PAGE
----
MY470      Half Unit
Computer Programming

This information is for the 2020/21 session.

Teacher responsible

Dr Milena Tsvetkova COL8.06


This course is compulsory on the MSc in Applied Social Data Science. This course is available on the MSc in Data Science, MSc in Human Geography and Urban Studies (Research) and MSc in Social Research Methods. This course is available with permission as an outside option to students on other programmes where regulations permit.

Course content

This course introduces students to the fundamentals of computer programming as students design, write, and debug computer programs using the programming language Python and R. The course will also cover the foundations of computer languages, algorithms, functions, variables, object­-orientation, scoping, and assignment. The course will rely on practical examples from computational social science and social data science.

Students will learn how to design algorithms to solve problems and how to translate these algorithms into working computer programs. Students acquire skills and experience as they learn Python and R, through programming assignments with an approach that integrates project-­based learning. This course is an introduction to the fundamental concepts of programming for students who lack a formal background in the field, but will include more advanced problem-solving skills in the later stages of the course. Topics include algorithm design and program development; data types; control structures; functions and parameter passing; recursion; data structures; searching and sorting; and an introduction to the principles of object-­ oriented programming. The primary programming languages used in the course will be Python and R.


This course is delivered through a combination of classes and lectures totalling a minimum of 20 hours across Michaelmas Term. This year, some or all of this teaching may be delivered through a combination of virtual classes and flipped-lectures delivered as short online videos.

This course has a reading week in Week 6 of MT.

Formative coursework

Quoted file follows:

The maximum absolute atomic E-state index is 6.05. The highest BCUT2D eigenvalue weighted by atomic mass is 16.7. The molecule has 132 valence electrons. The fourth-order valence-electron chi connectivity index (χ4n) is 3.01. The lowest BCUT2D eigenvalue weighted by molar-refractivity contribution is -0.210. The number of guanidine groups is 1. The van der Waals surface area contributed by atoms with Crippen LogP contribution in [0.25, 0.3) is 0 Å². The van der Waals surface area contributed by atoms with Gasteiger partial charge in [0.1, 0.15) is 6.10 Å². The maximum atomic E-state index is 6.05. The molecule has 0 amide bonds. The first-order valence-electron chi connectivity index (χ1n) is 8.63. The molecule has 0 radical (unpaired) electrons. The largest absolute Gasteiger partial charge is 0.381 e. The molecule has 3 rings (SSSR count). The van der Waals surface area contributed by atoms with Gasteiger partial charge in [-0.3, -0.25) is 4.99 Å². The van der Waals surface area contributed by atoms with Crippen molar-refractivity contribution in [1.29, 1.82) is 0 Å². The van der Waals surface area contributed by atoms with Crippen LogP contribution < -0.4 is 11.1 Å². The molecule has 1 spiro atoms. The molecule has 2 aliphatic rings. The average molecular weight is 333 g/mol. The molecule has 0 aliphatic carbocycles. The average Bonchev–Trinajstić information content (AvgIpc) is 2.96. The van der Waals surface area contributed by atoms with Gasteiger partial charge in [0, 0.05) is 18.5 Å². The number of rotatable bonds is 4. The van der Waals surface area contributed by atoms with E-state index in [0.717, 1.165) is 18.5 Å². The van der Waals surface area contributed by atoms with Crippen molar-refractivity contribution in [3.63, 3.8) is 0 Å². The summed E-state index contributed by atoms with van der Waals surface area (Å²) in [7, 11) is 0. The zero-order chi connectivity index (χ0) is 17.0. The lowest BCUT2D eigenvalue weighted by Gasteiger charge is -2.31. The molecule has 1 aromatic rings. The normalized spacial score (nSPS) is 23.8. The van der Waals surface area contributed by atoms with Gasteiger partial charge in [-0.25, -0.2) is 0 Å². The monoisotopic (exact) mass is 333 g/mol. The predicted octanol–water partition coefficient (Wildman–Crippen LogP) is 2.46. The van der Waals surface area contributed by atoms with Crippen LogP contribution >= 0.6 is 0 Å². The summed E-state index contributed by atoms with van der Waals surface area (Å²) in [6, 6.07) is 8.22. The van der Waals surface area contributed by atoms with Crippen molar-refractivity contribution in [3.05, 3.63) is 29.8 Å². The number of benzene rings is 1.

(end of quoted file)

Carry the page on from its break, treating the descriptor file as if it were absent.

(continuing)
Students will be expected to produce 10 problem sets in the MT.

Students will work on weekly, structured problem sets in the staff-led class sessions. Example solutions will be provided at the end of each week.

Indicative reading

Guttag, John V. Introduction to Computation and Programming Using Python: With Application to Understanding Data. MIT Press, 2016.

Gries, Paul, Jennifer Campbell, and Jason M Montojo. Practical Programming: An Introduction to Computer Science Using Python 3. The Pragmatic Bookshelf, 2013.

Miller, Bradley N. and David L. Ranum. Problem Solving with Algorithms and Data Structures Using Python. Available online at

Python, Intermediate and advanced documentation at

Venables, William N., David M. Smith, and the R Core Team. An Introduction to R. Available online at

Zuur, Alain, Elena N. Ieno, and Erik Meesters. A Beginner's Guide to R. Springer Science & Business Media, 2009.



Take-home assessment (50%) and problem sets (50%) in the MT.

Important information in response to COVID-19

Please note that during 2020/21 academic year some variation to teaching and learning activities may be required to respond to changes in public health advice and/or to account for the situation of students in attendance on campus and those studying online during the early part of the academic year. For assessment, this may involve changes to mode of delivery and/or the format or weighting of assessments. Changes will only be made if required and students will be notified about any changes to teaching or assessment plans at the earliest opportunity.

Key facts

Department: Methodology

Total students 2019/20: 60

Average class size 2019/20: 20

Controlled access 2019/20: Yes

Value: Half Unit

Guidelines for interpreting course guide information

Personal development skills

  • Self-management
  • Team working
  • Problem solving
  • Application of information skills
  • Communication
  • Application of numeracy skills
  • Specialist skills